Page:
(Feature) – The original of a widely known sculpture of Aung San Suu Kyi by American artist Jim McNalis will be displayed at the Suvannabhumi Burmese Art Gallery in Chiang Mai.
McNalis told Mizzima the sculpture would soon be taken to Rangoon to be presented to Suu Kyi, marking the “conclusion of the center of my involvement with Burma over the past two decades.”
Called “Nobility of the Human Spirit,” copies of the sculpture have been shown around the world and widely reproduced in photographs.
McNalis said he accidentally stumbled into a refugee camp on the Thai-Burma border in 1989, and soon became focused on the tragedy that was engulfing Burma, the plight of the Burmese people and their leader Suu Kyi.
“The energy from this experience and my eventual and repeated trips into Burma was channeled into the creation of my sculpture of Aung San Suu Kyi,” he said. “I was also inspired to mix Burmese soil into the clay used for this sculpture.”
Once completed, the sculpture took on a life of its own by constantly attracting the attention of the media. A copy of the sculpture was delivered to Suu Kyi’s family in England and another copy is on display at the headquarters of the National Coalition Government of the Union of Burma in Washington, D.C.
Over the years, the sculpture has stood in for Suu Kyi at events celebrating her many awards, her birthdays and at festivals where she was the honorary chairman such as the Brighton England Arts Festival, said MaNalis.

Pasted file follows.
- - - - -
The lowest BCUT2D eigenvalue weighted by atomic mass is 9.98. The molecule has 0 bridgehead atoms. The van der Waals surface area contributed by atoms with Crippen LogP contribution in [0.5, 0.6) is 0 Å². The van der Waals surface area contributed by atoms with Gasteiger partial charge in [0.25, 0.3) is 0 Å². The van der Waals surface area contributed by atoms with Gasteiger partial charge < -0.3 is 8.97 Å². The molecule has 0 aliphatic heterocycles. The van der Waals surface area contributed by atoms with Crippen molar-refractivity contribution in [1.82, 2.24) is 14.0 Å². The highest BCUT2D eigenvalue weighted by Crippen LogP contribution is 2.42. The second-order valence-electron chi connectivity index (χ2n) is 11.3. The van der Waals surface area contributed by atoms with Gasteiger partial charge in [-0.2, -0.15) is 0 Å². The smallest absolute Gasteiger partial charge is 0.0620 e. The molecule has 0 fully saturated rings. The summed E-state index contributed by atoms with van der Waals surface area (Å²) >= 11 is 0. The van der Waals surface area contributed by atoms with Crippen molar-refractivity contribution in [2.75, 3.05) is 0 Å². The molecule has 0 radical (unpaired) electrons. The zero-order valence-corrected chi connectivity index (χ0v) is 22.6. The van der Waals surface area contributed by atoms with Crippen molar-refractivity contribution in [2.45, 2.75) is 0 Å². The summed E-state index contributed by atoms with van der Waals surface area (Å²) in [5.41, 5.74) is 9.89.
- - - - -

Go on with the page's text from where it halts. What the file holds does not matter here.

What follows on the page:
“The sculpture of Aung San Suu Kyi is one of my most successful works and certainly my most famous sculpture,” he said. “ My dream over the years was to one day present the sculpture to Daw Suu.” But as time passed into decades of repression and sustained detention, such a presentation grew increasingly unlikely, he said.
“Many followers of my work made bids to purchase the sculpture and as time passed, the amount of these offers steadily increased. I have always been able to fend off these potential buyers by declaring that I could not sell the piece since it did not belong to me. It has always belonged to Aung San Suu Kyi,” he said.
McNalis visited with Suu Kyi in December 2011.
“I am relieved that the sculpture has arrived in Thailand after being hand carried all the way from Florida without incident or damage,” he said.
When the sculpture departs the art gallery in Chiang Mai and heads off to Burma “it will have come full circle, and I will truly be returning native soil to Burma,” said McNalis.